The former Jamaica Savings Bank on Queens Boulevard and 56th Avenue exhibits phases, like the moon, depending on where you view it. Designed and built for Jamaica Savings Bank in 1968 by William Cann, from 56th Avenue it resembles a verdigri’ed Stealth bomber, while its glassy triangle is unmistakable from other angles across the Boulevard of Death. Currently, it is home to a branch of Bank of America: it has always been a bank.
The arrival of the World’s Fair in Flushing Meadows in 1964 was symbolic of the Swingin’ Sixties, space-race go-go attitude the country had at the time; the war in Vietnam had not yet become an albatross and there seemed to be a boundless enthusiasm about the future and the wonders it would produce. Architects seemed to get the message as well and it was then that several extraordinary buildings were produced along Queens Boulevard. George Jetson would feel at home zipping by the sweep-angled, glass-fronted edifice.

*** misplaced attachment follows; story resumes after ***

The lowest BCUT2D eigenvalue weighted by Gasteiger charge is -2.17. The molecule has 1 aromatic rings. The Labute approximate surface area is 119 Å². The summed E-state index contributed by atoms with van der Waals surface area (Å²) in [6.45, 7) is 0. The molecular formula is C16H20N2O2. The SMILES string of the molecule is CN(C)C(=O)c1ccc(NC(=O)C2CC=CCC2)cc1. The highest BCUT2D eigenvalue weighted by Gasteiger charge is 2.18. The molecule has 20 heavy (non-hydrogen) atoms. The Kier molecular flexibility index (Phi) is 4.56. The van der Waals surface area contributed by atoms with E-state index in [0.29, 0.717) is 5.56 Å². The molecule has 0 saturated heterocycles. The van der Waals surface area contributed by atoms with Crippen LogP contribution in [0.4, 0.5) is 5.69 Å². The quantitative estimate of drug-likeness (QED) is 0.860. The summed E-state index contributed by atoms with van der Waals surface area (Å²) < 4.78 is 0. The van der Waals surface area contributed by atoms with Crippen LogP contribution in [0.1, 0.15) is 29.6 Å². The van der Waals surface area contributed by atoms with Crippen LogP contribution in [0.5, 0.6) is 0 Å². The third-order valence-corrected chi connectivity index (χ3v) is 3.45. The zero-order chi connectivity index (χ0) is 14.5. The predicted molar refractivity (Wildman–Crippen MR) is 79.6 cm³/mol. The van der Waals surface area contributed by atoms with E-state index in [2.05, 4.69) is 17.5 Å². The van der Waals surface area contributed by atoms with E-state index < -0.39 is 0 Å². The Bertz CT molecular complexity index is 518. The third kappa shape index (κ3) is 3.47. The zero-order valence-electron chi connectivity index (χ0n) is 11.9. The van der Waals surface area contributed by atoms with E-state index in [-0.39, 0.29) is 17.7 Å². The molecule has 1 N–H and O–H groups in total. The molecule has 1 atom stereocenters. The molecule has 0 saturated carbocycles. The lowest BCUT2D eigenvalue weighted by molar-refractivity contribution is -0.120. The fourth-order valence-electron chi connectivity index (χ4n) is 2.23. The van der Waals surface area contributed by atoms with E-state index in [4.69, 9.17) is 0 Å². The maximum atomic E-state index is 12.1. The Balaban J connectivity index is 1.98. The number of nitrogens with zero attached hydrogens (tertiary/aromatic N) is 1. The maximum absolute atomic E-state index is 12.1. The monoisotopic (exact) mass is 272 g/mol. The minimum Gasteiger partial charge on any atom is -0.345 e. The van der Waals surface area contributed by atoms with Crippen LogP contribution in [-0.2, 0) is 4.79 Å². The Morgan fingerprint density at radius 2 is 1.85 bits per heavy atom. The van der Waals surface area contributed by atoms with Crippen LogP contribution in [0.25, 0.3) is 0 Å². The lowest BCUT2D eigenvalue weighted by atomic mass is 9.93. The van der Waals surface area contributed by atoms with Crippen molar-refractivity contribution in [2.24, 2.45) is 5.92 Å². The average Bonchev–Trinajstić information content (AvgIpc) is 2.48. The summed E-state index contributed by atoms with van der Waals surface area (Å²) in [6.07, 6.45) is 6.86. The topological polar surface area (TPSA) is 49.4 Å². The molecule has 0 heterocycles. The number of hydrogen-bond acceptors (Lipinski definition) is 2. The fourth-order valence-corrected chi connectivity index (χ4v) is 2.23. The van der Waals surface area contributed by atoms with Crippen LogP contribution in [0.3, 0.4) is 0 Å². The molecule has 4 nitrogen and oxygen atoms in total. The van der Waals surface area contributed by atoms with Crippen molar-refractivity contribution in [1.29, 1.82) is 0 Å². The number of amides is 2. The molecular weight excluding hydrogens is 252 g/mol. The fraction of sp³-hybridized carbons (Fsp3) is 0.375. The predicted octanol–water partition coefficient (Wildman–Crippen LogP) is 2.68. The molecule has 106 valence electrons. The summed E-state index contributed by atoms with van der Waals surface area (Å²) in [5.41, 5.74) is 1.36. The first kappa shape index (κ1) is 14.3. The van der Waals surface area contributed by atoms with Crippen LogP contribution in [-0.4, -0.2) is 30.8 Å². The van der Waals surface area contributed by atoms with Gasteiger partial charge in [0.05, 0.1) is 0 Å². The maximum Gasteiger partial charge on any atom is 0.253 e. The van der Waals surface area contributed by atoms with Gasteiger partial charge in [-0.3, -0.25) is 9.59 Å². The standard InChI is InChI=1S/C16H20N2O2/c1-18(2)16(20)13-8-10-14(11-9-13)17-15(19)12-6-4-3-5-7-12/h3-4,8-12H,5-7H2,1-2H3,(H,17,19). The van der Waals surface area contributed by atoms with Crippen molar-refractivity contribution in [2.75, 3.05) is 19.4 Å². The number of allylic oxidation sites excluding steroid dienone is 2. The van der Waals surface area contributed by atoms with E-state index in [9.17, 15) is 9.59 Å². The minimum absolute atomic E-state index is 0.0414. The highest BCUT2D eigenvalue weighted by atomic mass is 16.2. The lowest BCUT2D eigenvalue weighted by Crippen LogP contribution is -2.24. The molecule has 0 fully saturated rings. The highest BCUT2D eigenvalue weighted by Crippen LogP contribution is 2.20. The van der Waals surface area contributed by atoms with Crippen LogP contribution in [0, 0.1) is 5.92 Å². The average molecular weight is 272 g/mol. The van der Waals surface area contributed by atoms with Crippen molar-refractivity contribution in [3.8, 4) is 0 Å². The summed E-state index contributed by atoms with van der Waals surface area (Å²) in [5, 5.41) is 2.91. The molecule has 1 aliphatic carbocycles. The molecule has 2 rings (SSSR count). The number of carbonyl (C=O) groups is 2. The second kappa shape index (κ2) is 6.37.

Local Philistines in the City Council overturned the Landmarks Preservation Commission’s decision to designate it. Rumor has it that some neighborhood loons would like it torn down in favor of a more conventionally designed building. I hope it stands there forever.